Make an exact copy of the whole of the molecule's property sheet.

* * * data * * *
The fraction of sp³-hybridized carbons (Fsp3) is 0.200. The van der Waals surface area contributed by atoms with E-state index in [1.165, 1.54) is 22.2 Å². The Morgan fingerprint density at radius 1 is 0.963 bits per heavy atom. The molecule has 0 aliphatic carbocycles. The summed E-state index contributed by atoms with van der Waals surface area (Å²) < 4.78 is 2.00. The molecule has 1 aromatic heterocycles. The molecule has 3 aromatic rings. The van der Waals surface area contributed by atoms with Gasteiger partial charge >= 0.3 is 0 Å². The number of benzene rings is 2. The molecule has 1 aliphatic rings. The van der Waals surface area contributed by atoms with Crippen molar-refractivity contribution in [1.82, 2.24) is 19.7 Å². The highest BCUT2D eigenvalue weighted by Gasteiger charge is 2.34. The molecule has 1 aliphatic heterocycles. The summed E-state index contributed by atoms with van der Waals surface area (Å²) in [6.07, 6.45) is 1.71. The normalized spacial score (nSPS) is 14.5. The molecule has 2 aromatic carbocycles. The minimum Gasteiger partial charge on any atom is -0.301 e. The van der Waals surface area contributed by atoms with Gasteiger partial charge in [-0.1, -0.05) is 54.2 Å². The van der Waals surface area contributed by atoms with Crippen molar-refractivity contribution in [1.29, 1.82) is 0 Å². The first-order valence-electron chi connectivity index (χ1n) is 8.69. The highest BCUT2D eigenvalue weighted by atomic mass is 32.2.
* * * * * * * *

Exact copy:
The fraction of sp³-hybridized carbons (Fsp3) is 0.200. The van der Waals surface area contributed by atoms with E-state index in [1.165, 1.54) is 22.2 Å². The Morgan fingerprint density at radius 1 is 0.963 bits per heavy atom. The molecule has 0 aliphatic carbocycles. The summed E-state index contributed by atoms with van der Waals surface area (Å²) < 4.78 is 2.00. The molecule has 1 aromatic heterocycles. The molecule has 3 aromatic rings. The van der Waals surface area contributed by atoms with Gasteiger partial charge >= 0.3 is 0 Å². The number of benzene rings is 2. The molecule has 1 aliphatic rings. The van der Waals surface area contributed by atoms with Crippen molar-refractivity contribution in [1.82, 2.24) is 19.7 Å². The highest BCUT2D eigenvalue weighted by Gasteiger charge is 2.34. The molecule has 1 aliphatic heterocycles. The summed E-state index contributed by atoms with van der Waals surface area (Å²) in [6.07, 6.45) is 1.71. The normalized spacial score (nSPS) is 14.5. The molecule has 2 aromatic carbocycles. The minimum Gasteiger partial charge on any atom is -0.301 e. The van der Waals surface area contributed by atoms with Gasteiger partial charge in [-0.1, -0.05) is 54.2 Å². The van der Waals surface area contributed by atoms with Crippen molar-refractivity contribution in [1.29, 1.82) is 0 Å². The first-order valence-electron chi connectivity index (χ1n) is 8.69. The highest BCUT2D eigenvalue weighted by atomic mass is 32.2.